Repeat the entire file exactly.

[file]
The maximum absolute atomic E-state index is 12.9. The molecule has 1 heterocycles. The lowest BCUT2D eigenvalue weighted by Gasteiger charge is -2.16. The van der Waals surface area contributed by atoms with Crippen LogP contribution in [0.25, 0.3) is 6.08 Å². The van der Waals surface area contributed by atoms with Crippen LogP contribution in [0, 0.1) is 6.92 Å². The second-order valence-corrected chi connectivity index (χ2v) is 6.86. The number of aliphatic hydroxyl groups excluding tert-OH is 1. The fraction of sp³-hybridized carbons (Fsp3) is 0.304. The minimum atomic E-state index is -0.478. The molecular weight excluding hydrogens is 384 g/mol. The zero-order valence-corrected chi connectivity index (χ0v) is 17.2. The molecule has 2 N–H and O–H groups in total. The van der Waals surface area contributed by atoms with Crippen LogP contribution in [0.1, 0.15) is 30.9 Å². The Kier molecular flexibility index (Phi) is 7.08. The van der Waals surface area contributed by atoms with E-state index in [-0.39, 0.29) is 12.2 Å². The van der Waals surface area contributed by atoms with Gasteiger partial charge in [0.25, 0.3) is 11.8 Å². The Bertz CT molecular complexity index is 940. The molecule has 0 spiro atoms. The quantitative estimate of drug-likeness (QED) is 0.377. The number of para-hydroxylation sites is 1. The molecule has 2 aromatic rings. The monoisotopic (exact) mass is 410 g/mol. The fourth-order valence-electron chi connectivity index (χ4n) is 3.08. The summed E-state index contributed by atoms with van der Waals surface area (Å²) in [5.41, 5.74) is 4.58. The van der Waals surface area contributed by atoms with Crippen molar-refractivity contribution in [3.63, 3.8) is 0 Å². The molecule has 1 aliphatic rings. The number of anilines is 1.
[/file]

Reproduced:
The maximum absolute atomic E-state index is 12.9. The molecule has 1 heterocycles. The lowest BCUT2D eigenvalue weighted by Gasteiger charge is -2.16. The van der Waals surface area contributed by atoms with Crippen LogP contribution in [0.25, 0.3) is 6.08 Å². The van der Waals surface area contributed by atoms with Crippen LogP contribution in [0, 0.1) is 6.92 Å². The second-order valence-corrected chi connectivity index (χ2v) is 6.86. The number of aliphatic hydroxyl groups excluding tert-OH is 1. The fraction of sp³-hybridized carbons (Fsp3) is 0.304. The minimum atomic E-state index is -0.478. The molecular weight excluding hydrogens is 384 g/mol. The zero-order valence-corrected chi connectivity index (χ0v) is 17.2. The molecule has 2 N–H and O–H groups in total. The van der Waals surface area contributed by atoms with Crippen LogP contribution in [0.1, 0.15) is 30.9 Å². The Kier molecular flexibility index (Phi) is 7.08. The van der Waals surface area contributed by atoms with E-state index in [-0.39, 0.29) is 12.2 Å². The van der Waals surface area contributed by atoms with Gasteiger partial charge in [0.25, 0.3) is 11.8 Å². The Bertz CT molecular complexity index is 940. The molecule has 0 spiro atoms. The quantitative estimate of drug-likeness (QED) is 0.377. The number of para-hydroxylation sites is 1. The molecule has 2 aromatic rings. The monoisotopic (exact) mass is 410 g/mol. The fourth-order valence-electron chi connectivity index (χ4n) is 3.08. The summed E-state index contributed by atoms with van der Waals surface area (Å²) in [5.41, 5.74) is 4.58. The van der Waals surface area contributed by atoms with Crippen molar-refractivity contribution in [3.63, 3.8) is 0 Å². The molecule has 1 aliphatic rings. The number of anilines is 1.